Last week we learned that Chinese audiences
aren't too happy with the poorly translated subtitles for Marvel's Guardians of the Galaxy
- to the point where it has been said to actually detract from the film. Due to a less than adequate job preparing the movie for its release in China, many have complained that a lot of the jokes and puns don't land because movie-goers don't properly understand the dialogue and situations. Now that some examples have been revealed, it's pretty easy to see where the complaints are coming from.
The Mary Sue
has uncovered a Chinese blog
that reveals some of the really terrible subtitle translations that are featured in Guardians of the Galaxy
. There are multiple examples given, but I'm going to focus on the four that are the biggest head-scratchers:
- Those of you who have seen Guardians of the Galaxy know that people like to put down Rocket by calling him a "weasel" or a "rodent." Unfortunately, the fact that these are insults was completely lost on those responsible for the translation, and therefore each time were replaced by "small raccoon" - a phase that's much more factual than mean.
- After doing his best to distract Ronan with a dance off while Rocket puts together the pieces of his broken Hadron Enforcer, Star-Lord insults the war criminal by calling him a "turd blossom." In the Chinese version, this is replaced by "Big Face." While that's certainly not a very nice thing to say to somebody, and I understand that the phrase may not translate directly, it doesn't seem to be on the same level of meaning.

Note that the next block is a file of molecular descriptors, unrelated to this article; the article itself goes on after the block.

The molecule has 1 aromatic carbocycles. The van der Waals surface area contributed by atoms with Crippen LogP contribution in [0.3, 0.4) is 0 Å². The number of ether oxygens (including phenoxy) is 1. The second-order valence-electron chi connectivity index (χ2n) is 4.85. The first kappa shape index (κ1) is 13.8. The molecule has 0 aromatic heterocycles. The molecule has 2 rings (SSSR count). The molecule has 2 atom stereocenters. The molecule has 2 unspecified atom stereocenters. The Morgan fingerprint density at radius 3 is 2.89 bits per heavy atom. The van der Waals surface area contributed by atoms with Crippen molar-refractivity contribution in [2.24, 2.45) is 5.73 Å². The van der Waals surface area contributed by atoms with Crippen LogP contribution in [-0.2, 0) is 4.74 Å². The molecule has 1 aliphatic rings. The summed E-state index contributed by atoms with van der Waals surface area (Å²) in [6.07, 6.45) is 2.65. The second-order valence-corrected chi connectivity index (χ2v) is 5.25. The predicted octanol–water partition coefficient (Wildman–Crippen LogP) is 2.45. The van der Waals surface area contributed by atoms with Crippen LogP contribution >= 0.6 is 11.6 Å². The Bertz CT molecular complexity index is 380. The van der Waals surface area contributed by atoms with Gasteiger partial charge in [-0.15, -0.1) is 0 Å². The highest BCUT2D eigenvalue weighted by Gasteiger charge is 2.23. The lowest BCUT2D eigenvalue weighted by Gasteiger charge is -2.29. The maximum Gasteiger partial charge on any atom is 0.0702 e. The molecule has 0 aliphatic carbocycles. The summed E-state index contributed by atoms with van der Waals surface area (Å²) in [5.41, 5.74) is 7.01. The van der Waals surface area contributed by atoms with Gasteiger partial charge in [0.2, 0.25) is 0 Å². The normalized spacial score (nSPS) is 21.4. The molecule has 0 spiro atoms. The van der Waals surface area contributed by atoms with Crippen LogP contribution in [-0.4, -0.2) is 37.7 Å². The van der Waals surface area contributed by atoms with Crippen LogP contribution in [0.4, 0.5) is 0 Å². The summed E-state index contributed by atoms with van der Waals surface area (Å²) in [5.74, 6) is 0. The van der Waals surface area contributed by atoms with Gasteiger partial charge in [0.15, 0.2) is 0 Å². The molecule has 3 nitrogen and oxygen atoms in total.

- In the scene where Gamora halts Star-Lord's sexual advances on Knowhere, the warrior woman tells the hero that she will not succumb to his "pelvic sorcery." The funniness of this phrase is rather lost in the Chinese subtitles, where it's replaced by "rhetoric sorcery," which doesn't quite get the message across.
- At the very end of the film, Star-Lord and all of his friends have harnessed the power of the Infinity Stone and have truly come together as a team. But when Ronan asks who they are in China, Star-Lord doesn't say, "We’re the Guardians of the Galaxy, bitch," but instead, "We’re the Guardians of the Galaxy, slut." Again, I somewhat get the line of thinking here, but it's also incorrect thinking.
There are more examples of this - including Kevin Bacon teaching everyone in the tiny town from Footloose
to "twist ass" - and while I definitely understand why Chinese audiences are upset, it's also hard not to laugh. It would be nice if some kind of change could be made to the Chinese subtitles, but I'm also hoping that a reverse translated version of the film might someday find its way to the States.